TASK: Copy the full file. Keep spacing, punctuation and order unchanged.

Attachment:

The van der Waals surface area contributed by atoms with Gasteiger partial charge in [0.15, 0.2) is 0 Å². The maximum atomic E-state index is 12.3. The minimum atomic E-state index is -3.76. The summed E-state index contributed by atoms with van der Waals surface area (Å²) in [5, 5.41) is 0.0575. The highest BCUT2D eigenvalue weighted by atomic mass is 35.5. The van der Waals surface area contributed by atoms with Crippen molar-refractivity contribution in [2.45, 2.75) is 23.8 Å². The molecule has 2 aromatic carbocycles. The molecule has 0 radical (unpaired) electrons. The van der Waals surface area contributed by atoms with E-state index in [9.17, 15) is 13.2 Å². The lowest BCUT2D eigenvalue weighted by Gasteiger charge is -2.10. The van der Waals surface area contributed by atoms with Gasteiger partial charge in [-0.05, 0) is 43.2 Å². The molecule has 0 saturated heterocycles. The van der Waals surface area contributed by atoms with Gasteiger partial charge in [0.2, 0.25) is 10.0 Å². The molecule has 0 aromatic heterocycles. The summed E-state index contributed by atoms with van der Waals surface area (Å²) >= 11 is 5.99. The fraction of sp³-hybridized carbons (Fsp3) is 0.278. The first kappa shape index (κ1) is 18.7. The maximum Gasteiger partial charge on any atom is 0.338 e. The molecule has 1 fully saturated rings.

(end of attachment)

The van der Waals surface area contributed by atoms with Gasteiger partial charge in [0.15, 0.2) is 0 Å². The maximum atomic E-state index is 12.3. The minimum atomic E-state index is -3.76. The summed E-state index contributed by atoms with van der Waals surface area (Å²) in [5, 5.41) is 0.0575. The highest BCUT2D eigenvalue weighted by atomic mass is 35.5. The van der Waals surface area contributed by atoms with Crippen molar-refractivity contribution in [2.45, 2.75) is 23.8 Å². The molecule has 2 aromatic carbocycles. The molecule has 0 radical (unpaired) electrons. The van der Waals surface area contributed by atoms with E-state index in [9.17, 15) is 13.2 Å². The lowest BCUT2D eigenvalue weighted by Gasteiger charge is -2.10. The van der Waals surface area contributed by atoms with Gasteiger partial charge in [-0.05, 0) is 43.2 Å². The molecule has 0 saturated heterocycles. The van der Waals surface area contributed by atoms with Gasteiger partial charge in [0.2, 0.25) is 10.0 Å². The molecule has 0 aromatic heterocycles. The summed E-state index contributed by atoms with van der Waals surface area (Å²) >= 11 is 5.99. The fraction of sp³-hybridized carbons (Fsp3) is 0.278. The first kappa shape index (κ1) is 18.7. The maximum Gasteiger partial charge on any atom is 0.338 e. The molecule has 1 fully saturated rings.